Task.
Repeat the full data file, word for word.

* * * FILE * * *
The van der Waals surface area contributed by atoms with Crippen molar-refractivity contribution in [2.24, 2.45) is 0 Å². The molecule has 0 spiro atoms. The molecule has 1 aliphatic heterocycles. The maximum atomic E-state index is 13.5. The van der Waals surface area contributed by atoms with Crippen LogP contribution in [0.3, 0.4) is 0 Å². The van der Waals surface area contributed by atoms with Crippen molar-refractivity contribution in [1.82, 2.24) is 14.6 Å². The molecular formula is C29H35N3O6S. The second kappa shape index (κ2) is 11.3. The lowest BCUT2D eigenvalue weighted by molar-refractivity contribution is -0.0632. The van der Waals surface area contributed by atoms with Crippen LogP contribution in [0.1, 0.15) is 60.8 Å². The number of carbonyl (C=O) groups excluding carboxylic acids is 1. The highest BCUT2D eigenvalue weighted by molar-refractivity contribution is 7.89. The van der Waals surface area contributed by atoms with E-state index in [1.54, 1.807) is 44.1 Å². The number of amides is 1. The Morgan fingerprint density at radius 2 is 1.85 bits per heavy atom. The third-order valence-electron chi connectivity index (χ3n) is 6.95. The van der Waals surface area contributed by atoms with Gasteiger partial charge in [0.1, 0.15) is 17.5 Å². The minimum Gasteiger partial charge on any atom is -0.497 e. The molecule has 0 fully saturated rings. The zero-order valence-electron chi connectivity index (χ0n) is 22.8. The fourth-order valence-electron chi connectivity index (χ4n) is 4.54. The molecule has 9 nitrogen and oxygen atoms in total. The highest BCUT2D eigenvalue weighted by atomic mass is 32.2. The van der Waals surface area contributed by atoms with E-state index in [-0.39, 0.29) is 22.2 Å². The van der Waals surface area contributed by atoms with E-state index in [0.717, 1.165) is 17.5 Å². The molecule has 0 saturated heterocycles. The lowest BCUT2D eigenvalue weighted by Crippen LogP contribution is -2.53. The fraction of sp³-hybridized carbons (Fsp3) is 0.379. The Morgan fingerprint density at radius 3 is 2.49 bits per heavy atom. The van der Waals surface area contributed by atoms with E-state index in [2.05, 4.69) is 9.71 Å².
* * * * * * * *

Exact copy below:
The van der Waals surface area contributed by atoms with Crippen molar-refractivity contribution in [2.24, 2.45) is 0 Å². The molecule has 0 spiro atoms. The molecule has 1 aliphatic heterocycles. The maximum atomic E-state index is 13.5. The van der Waals surface area contributed by atoms with Crippen LogP contribution in [0.3, 0.4) is 0 Å². The van der Waals surface area contributed by atoms with Crippen molar-refractivity contribution in [1.82, 2.24) is 14.6 Å². The molecular formula is C29H35N3O6S. The second kappa shape index (κ2) is 11.3. The lowest BCUT2D eigenvalue weighted by molar-refractivity contribution is -0.0632. The van der Waals surface area contributed by atoms with Crippen LogP contribution in [0.1, 0.15) is 60.8 Å². The number of carbonyl (C=O) groups excluding carboxylic acids is 1. The highest BCUT2D eigenvalue weighted by molar-refractivity contribution is 7.89. The van der Waals surface area contributed by atoms with E-state index in [1.54, 1.807) is 44.1 Å². The number of amides is 1. The Morgan fingerprint density at radius 2 is 1.85 bits per heavy atom. The third-order valence-electron chi connectivity index (χ3n) is 6.95. The van der Waals surface area contributed by atoms with Gasteiger partial charge in [0.1, 0.15) is 17.5 Å². The minimum Gasteiger partial charge on any atom is -0.497 e. The molecule has 0 fully saturated rings. The zero-order valence-electron chi connectivity index (χ0n) is 22.8. The fourth-order valence-electron chi connectivity index (χ4n) is 4.54. The molecule has 9 nitrogen and oxygen atoms in total. The highest BCUT2D eigenvalue weighted by atomic mass is 32.2. The van der Waals surface area contributed by atoms with E-state index in [-0.39, 0.29) is 22.2 Å². The van der Waals surface area contributed by atoms with E-state index in [0.717, 1.165) is 17.5 Å². The molecule has 0 saturated heterocycles. The lowest BCUT2D eigenvalue weighted by Crippen LogP contribution is -2.53. The fraction of sp³-hybridized carbons (Fsp3) is 0.379. The Morgan fingerprint density at radius 3 is 2.49 bits per heavy atom. The van der Waals surface area contributed by atoms with E-state index in [2.05, 4.69) is 9.71 Å².